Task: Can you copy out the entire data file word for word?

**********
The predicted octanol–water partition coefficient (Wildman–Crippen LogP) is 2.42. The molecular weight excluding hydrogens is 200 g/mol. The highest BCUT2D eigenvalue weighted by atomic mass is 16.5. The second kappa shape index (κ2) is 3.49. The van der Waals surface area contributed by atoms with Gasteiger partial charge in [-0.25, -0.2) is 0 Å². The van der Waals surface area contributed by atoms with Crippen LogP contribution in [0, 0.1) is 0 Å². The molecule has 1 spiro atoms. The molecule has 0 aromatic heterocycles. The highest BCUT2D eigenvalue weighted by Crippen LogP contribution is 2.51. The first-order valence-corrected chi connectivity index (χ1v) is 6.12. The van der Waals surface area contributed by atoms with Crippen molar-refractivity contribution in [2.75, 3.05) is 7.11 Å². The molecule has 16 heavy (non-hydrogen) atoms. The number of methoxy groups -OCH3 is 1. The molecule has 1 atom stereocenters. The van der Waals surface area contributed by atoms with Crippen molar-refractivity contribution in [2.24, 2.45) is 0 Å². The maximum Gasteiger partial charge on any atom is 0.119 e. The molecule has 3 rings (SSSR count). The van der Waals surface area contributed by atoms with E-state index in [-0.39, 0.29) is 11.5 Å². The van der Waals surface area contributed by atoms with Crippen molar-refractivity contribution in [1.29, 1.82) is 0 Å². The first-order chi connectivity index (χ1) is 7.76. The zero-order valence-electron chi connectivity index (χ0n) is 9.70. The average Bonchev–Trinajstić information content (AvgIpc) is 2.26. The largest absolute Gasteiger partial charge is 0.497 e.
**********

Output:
The predicted octanol–water partition coefficient (Wildman–Crippen LogP) is 2.42. The molecular weight excluding hydrogens is 200 g/mol. The highest BCUT2D eigenvalue weighted by atomic mass is 16.5. The second kappa shape index (κ2) is 3.49. The van der Waals surface area contributed by atoms with Gasteiger partial charge in [-0.25, -0.2) is 0 Å². The van der Waals surface area contributed by atoms with Crippen LogP contribution in [0, 0.1) is 0 Å². The molecule has 1 spiro atoms. The molecule has 0 aromatic heterocycles. The highest BCUT2D eigenvalue weighted by Crippen LogP contribution is 2.51. The first-order valence-corrected chi connectivity index (χ1v) is 6.12. The van der Waals surface area contributed by atoms with Crippen molar-refractivity contribution in [2.75, 3.05) is 7.11 Å². The molecule has 16 heavy (non-hydrogen) atoms. The number of methoxy groups -OCH3 is 1. The molecule has 1 atom stereocenters. The van der Waals surface area contributed by atoms with Crippen molar-refractivity contribution in [2.24, 2.45) is 0 Å². The maximum Gasteiger partial charge on any atom is 0.119 e. The molecule has 3 rings (SSSR count). The van der Waals surface area contributed by atoms with E-state index in [-0.39, 0.29) is 11.5 Å². The van der Waals surface area contributed by atoms with Crippen molar-refractivity contribution in [1.29, 1.82) is 0 Å². The first-order chi connectivity index (χ1) is 7.76. The zero-order valence-electron chi connectivity index (χ0n) is 9.70. The average Bonchev–Trinajstić information content (AvgIpc) is 2.26. The largest absolute Gasteiger partial charge is 0.497 e.